of a protective older sister while she begins her stance of conviction.

“I know you think Richard and I never can agree on much…
but the one thing we do agree on is Mama and Daddy.
I know how much Richard loved Daddy and he in turn has only wanted the best
for both of them.”

We’ve talked about it.
I’ve got enough years in at work.
I sent in my letter of resignation last month.
I’m going to stay with Mama for as long as she needs me or wants me.”

“With the girls now gone, the house is really more than Richard and I need.
We’ve talked about letting Robert list the house and we’ll just come back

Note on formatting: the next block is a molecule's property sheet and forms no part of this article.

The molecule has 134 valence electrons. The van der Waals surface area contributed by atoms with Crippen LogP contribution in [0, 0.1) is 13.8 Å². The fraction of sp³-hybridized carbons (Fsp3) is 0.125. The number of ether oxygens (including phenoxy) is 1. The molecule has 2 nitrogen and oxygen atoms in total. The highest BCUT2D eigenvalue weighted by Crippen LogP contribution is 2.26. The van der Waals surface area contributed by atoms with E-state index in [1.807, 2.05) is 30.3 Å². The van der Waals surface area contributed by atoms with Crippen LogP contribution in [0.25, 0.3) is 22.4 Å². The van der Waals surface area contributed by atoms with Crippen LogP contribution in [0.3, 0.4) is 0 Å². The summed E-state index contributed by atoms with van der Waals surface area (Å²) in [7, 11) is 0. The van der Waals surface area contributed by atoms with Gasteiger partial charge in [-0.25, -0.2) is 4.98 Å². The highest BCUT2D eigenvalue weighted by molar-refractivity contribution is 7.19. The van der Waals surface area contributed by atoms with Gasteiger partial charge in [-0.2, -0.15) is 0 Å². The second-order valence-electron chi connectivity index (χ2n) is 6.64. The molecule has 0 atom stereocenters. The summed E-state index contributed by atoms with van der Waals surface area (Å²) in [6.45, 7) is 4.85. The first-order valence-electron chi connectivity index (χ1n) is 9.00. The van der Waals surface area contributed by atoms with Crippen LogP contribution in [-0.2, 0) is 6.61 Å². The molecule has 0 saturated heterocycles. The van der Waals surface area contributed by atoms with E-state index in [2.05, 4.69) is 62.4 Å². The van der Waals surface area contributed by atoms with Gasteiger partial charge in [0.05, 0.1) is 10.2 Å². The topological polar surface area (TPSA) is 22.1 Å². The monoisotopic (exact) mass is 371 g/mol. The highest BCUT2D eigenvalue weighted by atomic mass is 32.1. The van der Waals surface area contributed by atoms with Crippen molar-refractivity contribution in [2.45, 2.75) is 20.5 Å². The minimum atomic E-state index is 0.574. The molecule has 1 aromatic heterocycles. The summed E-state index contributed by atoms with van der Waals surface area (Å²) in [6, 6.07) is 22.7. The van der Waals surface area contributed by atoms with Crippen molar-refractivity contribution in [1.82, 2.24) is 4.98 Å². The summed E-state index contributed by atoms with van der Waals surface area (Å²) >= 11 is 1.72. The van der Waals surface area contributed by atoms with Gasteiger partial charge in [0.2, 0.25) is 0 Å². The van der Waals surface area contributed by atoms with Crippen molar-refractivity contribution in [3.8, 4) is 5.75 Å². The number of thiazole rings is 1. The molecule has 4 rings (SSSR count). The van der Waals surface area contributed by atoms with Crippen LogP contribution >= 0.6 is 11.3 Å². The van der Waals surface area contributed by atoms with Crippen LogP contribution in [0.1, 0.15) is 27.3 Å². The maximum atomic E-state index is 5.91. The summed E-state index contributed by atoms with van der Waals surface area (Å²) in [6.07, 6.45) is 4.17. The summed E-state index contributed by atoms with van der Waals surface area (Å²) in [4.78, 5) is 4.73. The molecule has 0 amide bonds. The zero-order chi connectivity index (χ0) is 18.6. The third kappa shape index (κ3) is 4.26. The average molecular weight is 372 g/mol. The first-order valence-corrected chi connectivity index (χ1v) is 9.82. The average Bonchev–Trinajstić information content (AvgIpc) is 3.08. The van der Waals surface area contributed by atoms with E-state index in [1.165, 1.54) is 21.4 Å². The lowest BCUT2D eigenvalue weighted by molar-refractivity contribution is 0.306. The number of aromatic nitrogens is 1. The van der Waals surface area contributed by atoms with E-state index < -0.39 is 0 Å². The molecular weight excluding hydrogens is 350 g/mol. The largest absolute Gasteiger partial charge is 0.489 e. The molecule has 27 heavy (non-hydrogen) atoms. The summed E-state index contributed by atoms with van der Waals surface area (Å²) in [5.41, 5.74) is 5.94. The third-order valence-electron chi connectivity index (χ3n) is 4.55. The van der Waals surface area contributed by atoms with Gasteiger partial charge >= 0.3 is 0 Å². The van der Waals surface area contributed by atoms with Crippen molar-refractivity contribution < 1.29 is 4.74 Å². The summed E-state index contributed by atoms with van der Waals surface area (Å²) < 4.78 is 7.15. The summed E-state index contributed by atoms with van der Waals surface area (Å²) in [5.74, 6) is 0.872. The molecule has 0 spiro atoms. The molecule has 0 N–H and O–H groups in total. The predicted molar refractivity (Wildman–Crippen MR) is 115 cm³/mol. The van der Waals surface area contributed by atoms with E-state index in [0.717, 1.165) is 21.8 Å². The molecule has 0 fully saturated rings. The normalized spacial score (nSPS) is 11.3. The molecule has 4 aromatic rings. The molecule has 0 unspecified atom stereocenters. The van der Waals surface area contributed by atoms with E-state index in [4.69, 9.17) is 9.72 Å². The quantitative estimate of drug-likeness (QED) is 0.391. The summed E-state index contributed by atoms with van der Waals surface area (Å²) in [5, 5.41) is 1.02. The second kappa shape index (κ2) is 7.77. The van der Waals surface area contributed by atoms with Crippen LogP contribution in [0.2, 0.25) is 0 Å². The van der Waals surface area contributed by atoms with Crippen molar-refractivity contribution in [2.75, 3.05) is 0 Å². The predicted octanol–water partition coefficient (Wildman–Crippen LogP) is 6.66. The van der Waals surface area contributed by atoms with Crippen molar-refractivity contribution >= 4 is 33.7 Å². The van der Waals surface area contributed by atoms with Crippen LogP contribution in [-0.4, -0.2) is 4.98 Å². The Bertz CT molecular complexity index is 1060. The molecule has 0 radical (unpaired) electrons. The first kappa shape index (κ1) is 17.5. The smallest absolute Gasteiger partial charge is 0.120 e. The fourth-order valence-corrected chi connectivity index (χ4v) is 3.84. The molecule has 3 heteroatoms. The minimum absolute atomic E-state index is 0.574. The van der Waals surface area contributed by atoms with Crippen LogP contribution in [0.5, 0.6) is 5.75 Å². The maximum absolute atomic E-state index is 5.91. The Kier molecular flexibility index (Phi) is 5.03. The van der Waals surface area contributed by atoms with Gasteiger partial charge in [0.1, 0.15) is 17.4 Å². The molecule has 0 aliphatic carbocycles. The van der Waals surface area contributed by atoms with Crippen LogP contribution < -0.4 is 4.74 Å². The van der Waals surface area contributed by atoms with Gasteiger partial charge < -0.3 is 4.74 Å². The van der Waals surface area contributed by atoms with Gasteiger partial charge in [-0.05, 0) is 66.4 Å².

here to the farm until we find something smaller.”

“Richard can commute to the college.
I can stay a month, six months, a year…”

“And you can go back to Alice and the boys…
buy the boys a dog, but Ellington has got to stay here with Mama!”

“Robert is less than two hours away in Des Moines,
he can be here when and if I need him.”

By now a wealth of tears has finally come to both weary faces.

Whoever would have thought this pair of once rough and tough siblings
would be standing at the counter of the kitchen,
the same kitchen that had once witnessed a myriad of mud covered frogs
swimming in the brand new porcelain sink.
Or a lethargic lizard placed in the freezer for safe keeping.
Or one too many missing cherry pies from a lone windowsill
And what of those late night secret ins and outs of restless teens,
teens who were now sadly finding themselves, all these many years later,
deciding the fate of an aging mother and dog.

“Look at it this way” Catherine interjects attempting to put a much